Environmentalists opposed to the Keystone XL pipeline say it would transport dirty Canadian crude through the heartland of America, only so it can be refined on the Gulf Coast.
But that’s not a bad thing, according to a new study from the energy analysts at IHS CERA.
In a report released late Wednesday, the analysts conclude that there’s a bigger economic boost from processing the raw bitumen harvested from Canada’s oil sands on the Gulf Coast, instead of first upgrading it into lighter synthetic crude oil locally.
Building brand new facilities in Canada to upgrade the tar-like bitumen harvested in Alberta is a costly investment that no longer pays off, especially since many refineries in Texas and Louisiana are already capable of processing the fossil fuel or can be more cheaply modified to do so.
“In many cases, new value-added upgrading and refining investments in Alberta have challenging economics,” said Jackie Forrest, IHS senior director. “Investors do not get a reasonable return on the billions they must commit for a bitumen processing facility.”
Read more: Market shifts for Canadian oil sands crude
As hard as a hockey puck at 50 degrees, bitumen is an extra-heavy crude oil that must be significantly processed before it can be transformed into diesel, gasoline and other valuable refined products. In the early years of Canadian oil sands development, producers almost always chose to locally upgrade the bitumen into a synthetic light crude oil before selling to refiners.
Now, most new oil sands projects are being developed without local facilities for processing the bitumen, amid increased interest in non-upgraded products that sell at a similar price. It’s hard to justify pouring money into new bitumen processing facilities when the upgraded light product only nets a slight price benefit in the market.
Instead, Canadian oil sands producers increasingly are blending the harvested bitumen with condensate, allowing it to flow through pipelines to refineries capable of converting it into lighter products themselves.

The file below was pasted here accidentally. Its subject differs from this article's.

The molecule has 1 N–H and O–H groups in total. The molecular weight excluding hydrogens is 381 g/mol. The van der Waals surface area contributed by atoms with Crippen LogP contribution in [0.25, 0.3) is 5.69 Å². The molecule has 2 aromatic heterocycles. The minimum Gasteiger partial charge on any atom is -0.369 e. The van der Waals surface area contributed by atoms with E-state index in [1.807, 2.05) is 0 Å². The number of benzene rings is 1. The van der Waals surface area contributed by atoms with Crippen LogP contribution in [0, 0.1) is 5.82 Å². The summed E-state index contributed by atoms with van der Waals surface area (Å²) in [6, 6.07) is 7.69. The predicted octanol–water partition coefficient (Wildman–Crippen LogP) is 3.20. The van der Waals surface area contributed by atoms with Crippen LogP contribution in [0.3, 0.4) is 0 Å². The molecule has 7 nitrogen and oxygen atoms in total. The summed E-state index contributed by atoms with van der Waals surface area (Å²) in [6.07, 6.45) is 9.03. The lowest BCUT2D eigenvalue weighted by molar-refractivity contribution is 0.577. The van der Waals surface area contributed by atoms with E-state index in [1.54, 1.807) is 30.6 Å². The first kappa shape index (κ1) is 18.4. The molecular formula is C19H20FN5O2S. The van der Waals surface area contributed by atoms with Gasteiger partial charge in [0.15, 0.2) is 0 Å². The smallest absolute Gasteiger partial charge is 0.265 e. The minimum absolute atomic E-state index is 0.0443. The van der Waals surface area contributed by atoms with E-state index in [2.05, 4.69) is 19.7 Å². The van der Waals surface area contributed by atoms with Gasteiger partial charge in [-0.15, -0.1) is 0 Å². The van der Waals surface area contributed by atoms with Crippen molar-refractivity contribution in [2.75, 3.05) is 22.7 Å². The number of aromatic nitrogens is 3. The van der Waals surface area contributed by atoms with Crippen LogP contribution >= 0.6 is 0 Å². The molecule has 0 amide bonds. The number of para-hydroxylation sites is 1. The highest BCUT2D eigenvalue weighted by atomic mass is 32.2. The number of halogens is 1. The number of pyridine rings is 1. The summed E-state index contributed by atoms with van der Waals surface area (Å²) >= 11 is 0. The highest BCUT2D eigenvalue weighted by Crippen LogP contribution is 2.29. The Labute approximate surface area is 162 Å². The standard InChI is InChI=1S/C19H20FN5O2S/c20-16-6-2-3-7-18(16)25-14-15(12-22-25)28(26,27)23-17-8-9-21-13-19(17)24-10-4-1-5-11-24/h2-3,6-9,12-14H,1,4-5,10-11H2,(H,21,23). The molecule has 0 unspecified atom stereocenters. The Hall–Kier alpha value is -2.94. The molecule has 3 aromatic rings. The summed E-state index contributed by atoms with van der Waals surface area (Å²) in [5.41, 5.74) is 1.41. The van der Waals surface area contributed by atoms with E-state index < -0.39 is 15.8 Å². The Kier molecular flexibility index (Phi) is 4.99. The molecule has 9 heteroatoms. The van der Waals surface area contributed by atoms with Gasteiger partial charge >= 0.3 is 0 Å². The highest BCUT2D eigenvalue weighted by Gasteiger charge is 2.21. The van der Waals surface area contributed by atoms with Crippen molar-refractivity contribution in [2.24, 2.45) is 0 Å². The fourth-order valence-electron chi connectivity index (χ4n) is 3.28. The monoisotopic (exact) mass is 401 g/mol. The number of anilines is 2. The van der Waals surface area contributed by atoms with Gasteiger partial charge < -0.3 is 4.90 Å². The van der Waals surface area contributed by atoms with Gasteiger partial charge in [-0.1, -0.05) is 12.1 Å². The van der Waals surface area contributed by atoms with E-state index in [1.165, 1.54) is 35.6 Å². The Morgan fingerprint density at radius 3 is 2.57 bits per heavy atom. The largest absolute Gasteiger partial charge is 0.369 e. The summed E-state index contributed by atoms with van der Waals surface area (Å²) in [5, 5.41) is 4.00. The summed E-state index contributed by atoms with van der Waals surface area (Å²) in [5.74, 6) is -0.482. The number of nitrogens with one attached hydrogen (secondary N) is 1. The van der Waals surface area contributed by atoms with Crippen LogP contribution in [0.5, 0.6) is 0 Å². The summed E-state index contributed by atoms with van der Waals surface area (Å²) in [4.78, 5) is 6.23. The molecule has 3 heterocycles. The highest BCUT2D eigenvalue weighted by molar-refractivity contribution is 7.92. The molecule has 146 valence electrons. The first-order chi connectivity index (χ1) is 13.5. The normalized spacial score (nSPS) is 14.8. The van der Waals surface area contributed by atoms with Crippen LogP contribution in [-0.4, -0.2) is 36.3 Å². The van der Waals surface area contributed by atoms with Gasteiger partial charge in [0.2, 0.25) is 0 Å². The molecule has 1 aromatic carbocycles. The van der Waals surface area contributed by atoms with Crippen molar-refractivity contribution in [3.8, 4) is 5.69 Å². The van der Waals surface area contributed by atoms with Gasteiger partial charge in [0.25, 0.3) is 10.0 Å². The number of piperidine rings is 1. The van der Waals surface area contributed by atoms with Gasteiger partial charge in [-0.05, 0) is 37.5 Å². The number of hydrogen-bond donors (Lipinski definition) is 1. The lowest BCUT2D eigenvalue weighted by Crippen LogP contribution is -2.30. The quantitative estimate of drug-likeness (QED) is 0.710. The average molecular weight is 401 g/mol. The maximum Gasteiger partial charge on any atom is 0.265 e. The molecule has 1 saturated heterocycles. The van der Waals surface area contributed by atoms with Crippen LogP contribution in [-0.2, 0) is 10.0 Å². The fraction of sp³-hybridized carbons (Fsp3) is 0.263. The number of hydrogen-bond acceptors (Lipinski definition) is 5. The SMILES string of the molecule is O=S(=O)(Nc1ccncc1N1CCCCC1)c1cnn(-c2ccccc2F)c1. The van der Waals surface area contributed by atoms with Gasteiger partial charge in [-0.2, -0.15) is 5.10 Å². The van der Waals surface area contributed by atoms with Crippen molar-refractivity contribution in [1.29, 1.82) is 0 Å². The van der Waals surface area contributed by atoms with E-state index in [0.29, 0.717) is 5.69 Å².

That change in practice means that instead of investing in new upgraders, companies can devote their capital to increasing oil sands production — leading to more permanent jobs in the region and better tax revenues for Canada, the IHS CERA report concluded:
“In a case where the region’s limited pool of construction workers is deployed on bitumen-producing projects instead of upgraders or refineries, this drives production higher, resulting in more jobs and economic benefits to Alberta and Canada,” the report said.
Energy companies are already using rail to transport Canadian oil sands crude to the Gulf Coast, but TransCanada Corp.’s proposed Keystone XL pipeline would allow more of the product to make it to refineries in east Texas.
Environmentalists and landowners who oppose Keystone XL, say there would be the potential for spills all along the pipeline route and insist that the diluted bitumen (or “dilbit”) is more corrosive and harder to clean up than alternatives.
In a petition filed with the federal government on Wednesday, a coalition of environmentalists and landowners are asking regulators to develop new mandates for oil sands pipelines.
Oil sands crude is “highly corrosive and toxic, so when pipelines rupture, it is nearly impossible to clean up,” said Michael Marx, director of the Sierra Club’s Beyond Oil campaign. “Under the current standards for tar sands pipelines, it’s not a question of if a spill will occur, but when.”
TransCanada has countered that dilbit is no more corrosive than conventional crude oil.